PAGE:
Moreover, it is preferred that the frame be made of a material resistant to abrasion caused by mechanical friction since the middle portion 126 consecutively rubs against the surface of the pressure member 140 and the latching protrusion 104 of the casing 100 as the latch 120 is moved in the opposite directions within the casing 100. For example, the material is preferably synthetic resin based plastic or a material with an abrasion-resistant coated surface.

FIG. 5 shows an exemplary embodiment of the pressure member 140. As shown is FIG. 5, the pressure member 140 will now be described. The pressure member 140 can include a seat 142 (e.g., at the center thereof) that can abut on a surface of the latch 120, vertical wings 144 formed on the right and left sides of the seat 142, and supporting bosses 146 that can be formed integrally with the vertical wings 144. One end of each of the resilient members 150 can be coupled to one of the supporting bosses 146.

It is preferred that the seat 142 be formed to have a length larger than that of the passage hole 102 of the casing. Accordingly, one surface of the latch can be fully seated on the seat 142.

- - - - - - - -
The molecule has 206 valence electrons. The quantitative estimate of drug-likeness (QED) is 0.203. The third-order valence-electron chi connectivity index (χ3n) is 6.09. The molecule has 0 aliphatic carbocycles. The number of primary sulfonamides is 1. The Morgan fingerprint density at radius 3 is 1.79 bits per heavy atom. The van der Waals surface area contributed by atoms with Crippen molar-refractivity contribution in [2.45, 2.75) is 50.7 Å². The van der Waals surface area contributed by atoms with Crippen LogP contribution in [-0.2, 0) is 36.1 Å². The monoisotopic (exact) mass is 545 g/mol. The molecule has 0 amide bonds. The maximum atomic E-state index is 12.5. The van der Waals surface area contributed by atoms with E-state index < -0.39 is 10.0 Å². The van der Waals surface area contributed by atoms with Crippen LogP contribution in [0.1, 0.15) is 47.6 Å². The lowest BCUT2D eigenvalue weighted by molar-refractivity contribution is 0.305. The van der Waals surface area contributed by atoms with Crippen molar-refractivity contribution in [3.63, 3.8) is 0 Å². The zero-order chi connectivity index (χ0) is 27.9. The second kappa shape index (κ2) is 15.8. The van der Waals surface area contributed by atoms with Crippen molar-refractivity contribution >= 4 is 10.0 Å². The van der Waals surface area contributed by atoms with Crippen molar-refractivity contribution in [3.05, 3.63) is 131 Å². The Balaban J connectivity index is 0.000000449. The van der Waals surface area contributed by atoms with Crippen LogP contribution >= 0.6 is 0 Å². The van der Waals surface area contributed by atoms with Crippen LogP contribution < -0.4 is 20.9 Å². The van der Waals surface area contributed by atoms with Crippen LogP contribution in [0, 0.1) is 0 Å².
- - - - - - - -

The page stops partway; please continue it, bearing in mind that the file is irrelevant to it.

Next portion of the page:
As described above, the pressure member 140 and the resilient member 150 may be constructed as a single unitary structure, for example, a leaf spring with a seat. Further, if the casing 100 is formed integrally with the main body of the electronic apparatus rather than being separately formed as an independent structure, embodiments of the latch assembly of the present invention may be constructed only with the resilient member 150 without the pressure member 140.

FIGS. 6 a-6 b show an exemplary embodiment of the keeper 200. As shown in FIGS. 6 a-6 b, the keeper 200 can provide a locking function to the latch assembly. The keeper 200 can be mounted to the second body (e.g., main body) of the electronic apparatus.

The keeper 200 can be constructed of a single unitary frame, which has a recess 240 therein. The keeper 200 can include a catching step 210 with an inclined surface 210 a formed at one side thereof, a press portion 220 in the front of the frame, and a projection 230 in the rear of the frame.